How do you do maintaince on your Windows PC?

I have Windows 7 and it’s provocative slow.
I run CCleaner and today I noticed that I need to run it two times in a row to remove all files.
Eusing Free Registry Cleaner. I love it!
Also, Eusing Internet Washer. I love it! (Removes lot of digital traces.)

Windows “collect” many strange files. It keeps building up.
Are there any software out there cleaning the system from old files?
Maybe other users are using other software? If so, then what is that?

I only run Windows in a virtual machine. That makes it easy to corral the bloat and then Cmd+Delete it when it becomes too ridiculous. YMMV. :wink:

That is the source of some “theories” about "the computer becomes slow (on purpose) because Windows do that to force the users to buy a new computer every six months"… I heard recently !

I even see an OS X machine that is said “slow” just because its owner/user does not know the minimum to know for running a computer (the HD was emptuy at 90%, go figure !).

After some minutes, he said: “wahooo”, my laptop is now running faster !" ;-:slight_smile:

[quote=217916:@Jakob Krabbe]I have Windows 7 and it’s provocative slow.
I run CCleaner and today I noticed that I need to run it two times in a row to remove all files.
Eusing Free Registry Cleaner. I love it!
Also, Eusing Internet Washer. I love it! (Removes lot of digital traces.)

Windows “collect” many strange files. It keeps building up.
Are there any software out there cleaning the system from old files?
Maybe other users are using other software? If so, then what is that?[/quote]

There are two major offenders in terms of speed on PC : updates download that considerably slow down the whole shabam by paginating and stuff, and antiviruses. The latter hold loading of file forever, and when they start scanning, forget it. Just behind is search indexing, which I personally hate. Whenever I plug in a new disk, Windows decides to index it. What the fuzz should I index external drives I may use once in a while ?

There are probably other things underneath the surface as well. I noticed when I moved to Windows 10 a large speed increase, probably due to dust gathered by the older system.

Since Windows accesses disk all the time, a simple way to speed up drastically a desktop one is to put an SSD into it. There are inexpensive kits do do so all over the Internet. Portable machines sometimes can be fitted with an SSD as well, but unless you are a good electronician with very good eyes and precise hands, better let a specialist handle it.

Two simple rules for any Windows PC:

  • Don’t install crap software (keep the software-stack small)
  • Don’t give Users admin priviledges.

On my supported Customers Office PCs there is just MS Office, Trendmicro, 7-Zip and Adobe Acrobat. Do a clean install of any driver (user defined installs without any support tools etc.). The problem with PCs esp. the cheap consumer ones is: They are full of Bloatware, eBay Toolbars, silly DVD and Media Software… just crap!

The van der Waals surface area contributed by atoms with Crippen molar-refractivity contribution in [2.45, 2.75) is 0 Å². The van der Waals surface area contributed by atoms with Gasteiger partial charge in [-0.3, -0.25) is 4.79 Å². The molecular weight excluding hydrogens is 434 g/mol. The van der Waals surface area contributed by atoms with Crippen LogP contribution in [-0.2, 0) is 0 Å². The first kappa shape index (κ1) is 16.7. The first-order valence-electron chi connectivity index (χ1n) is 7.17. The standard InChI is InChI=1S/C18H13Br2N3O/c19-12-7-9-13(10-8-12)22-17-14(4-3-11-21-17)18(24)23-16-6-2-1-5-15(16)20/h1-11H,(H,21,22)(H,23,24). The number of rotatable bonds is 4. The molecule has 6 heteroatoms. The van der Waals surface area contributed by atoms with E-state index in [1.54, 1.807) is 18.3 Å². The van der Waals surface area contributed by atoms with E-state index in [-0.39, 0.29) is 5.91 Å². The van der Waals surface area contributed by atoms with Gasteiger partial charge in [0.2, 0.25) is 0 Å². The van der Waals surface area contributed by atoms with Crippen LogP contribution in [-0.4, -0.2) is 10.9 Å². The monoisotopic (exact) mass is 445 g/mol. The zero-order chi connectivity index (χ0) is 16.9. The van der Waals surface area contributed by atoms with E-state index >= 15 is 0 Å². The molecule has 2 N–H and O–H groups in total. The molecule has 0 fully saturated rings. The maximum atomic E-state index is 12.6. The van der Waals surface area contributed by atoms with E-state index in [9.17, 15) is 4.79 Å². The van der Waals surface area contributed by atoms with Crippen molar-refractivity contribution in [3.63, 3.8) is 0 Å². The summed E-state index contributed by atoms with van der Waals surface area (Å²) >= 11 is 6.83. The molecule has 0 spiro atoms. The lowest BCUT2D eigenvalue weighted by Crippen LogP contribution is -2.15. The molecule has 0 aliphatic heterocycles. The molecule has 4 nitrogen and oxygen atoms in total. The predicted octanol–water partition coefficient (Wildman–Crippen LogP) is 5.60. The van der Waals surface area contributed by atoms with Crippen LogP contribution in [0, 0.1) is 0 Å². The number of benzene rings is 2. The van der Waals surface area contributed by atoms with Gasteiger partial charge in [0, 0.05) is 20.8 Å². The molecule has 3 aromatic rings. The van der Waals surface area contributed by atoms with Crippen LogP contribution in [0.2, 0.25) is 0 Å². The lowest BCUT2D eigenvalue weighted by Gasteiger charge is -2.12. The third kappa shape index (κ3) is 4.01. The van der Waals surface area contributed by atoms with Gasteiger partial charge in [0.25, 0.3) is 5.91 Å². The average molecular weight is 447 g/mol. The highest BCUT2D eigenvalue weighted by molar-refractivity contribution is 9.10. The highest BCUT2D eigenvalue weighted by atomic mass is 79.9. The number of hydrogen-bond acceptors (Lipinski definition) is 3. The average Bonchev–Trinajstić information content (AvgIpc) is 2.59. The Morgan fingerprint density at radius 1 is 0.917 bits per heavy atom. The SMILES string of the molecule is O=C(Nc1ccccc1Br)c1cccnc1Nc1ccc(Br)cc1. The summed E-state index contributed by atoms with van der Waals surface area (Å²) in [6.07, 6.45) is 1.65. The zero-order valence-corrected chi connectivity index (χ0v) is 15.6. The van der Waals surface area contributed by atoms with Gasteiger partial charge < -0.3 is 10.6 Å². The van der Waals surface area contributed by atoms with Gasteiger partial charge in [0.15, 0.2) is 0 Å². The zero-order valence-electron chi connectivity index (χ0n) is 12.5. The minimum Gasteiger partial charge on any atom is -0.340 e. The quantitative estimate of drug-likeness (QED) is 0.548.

For my self I am using Windows within VMware… the only safe place on earth for this so-called Operating System :wink:

I know about SSD. I have an SSD laptop that works beautifully!
I also have a standard drive laptop Win 7 that used to be portable… But the connector to the cord will break if the computer leave the kitchen table! :slight_smile:

The reason I was naming the software that I use was because I was hoping someone would have found something else. Some software that I was not aware of…

In general, I don’t mind a slow computer. However, even for me there are limits…!

These two computers are identical when it comes to software.
Also, what are all those dot net updates and other Windows related things good for!?

FWIW: there are laptops (and Desktop too) that are sold with built-in SSD… I have two (OS X / Windows) with boot SSD build-in at factory.

And even if the install kit is cheap, the SSD by itself is not (excepted for people with money / companies).

Maybe I’ll buy another small SSD laptop just to use while listening to the music from because whatever technique they’re using it’s not Win 7 compatible!

As far as I can tell, other things works quite well… apart from this page!

For a, let me call it, windy operating system. :wink:

If all you care is play sometimes, fine. If you develop for customers who use physical PCs, you better test on actual hardware.

I already do Michel… we’ve had a thread about this issue lately… a mini HP Stream 7 when I am onroad and a Desktop in my Office…

Interesting discussion!
First, I thought it was little annoying that the response to this thread was about how bad Windows are compared to other systems. Not the topic, how to do maintenance.

For me, “the war” was over … before it even started! I’m initially a Mac dude (from 1990) but later had to use Windows for various reasons.

I choose to develop using RealBasic and later Xojo because I know people will not change computer only to try my software. So! I create software that will always work, no matter the platform each person currently use.

I do not regret choosing Xojo.
My target users are also using Macs as they work in the advertising industry, such as advertising agencies.
Even if I use Windows myself, the Mac platform is very important for me.

I also know, people use a computer for a reason. People in real life rarely has the privilege to choose what computer to use. (Work, money, wife/husband, children…)
No matter every persons aspect of life or whatever computer they are currently sitting at, I want my software to work.
I’ll always publish Mac, Win and Linux versions because the simple reason no user is less important than all others.

This idea shouldn’t be new to anyone of you…! :slight_smile: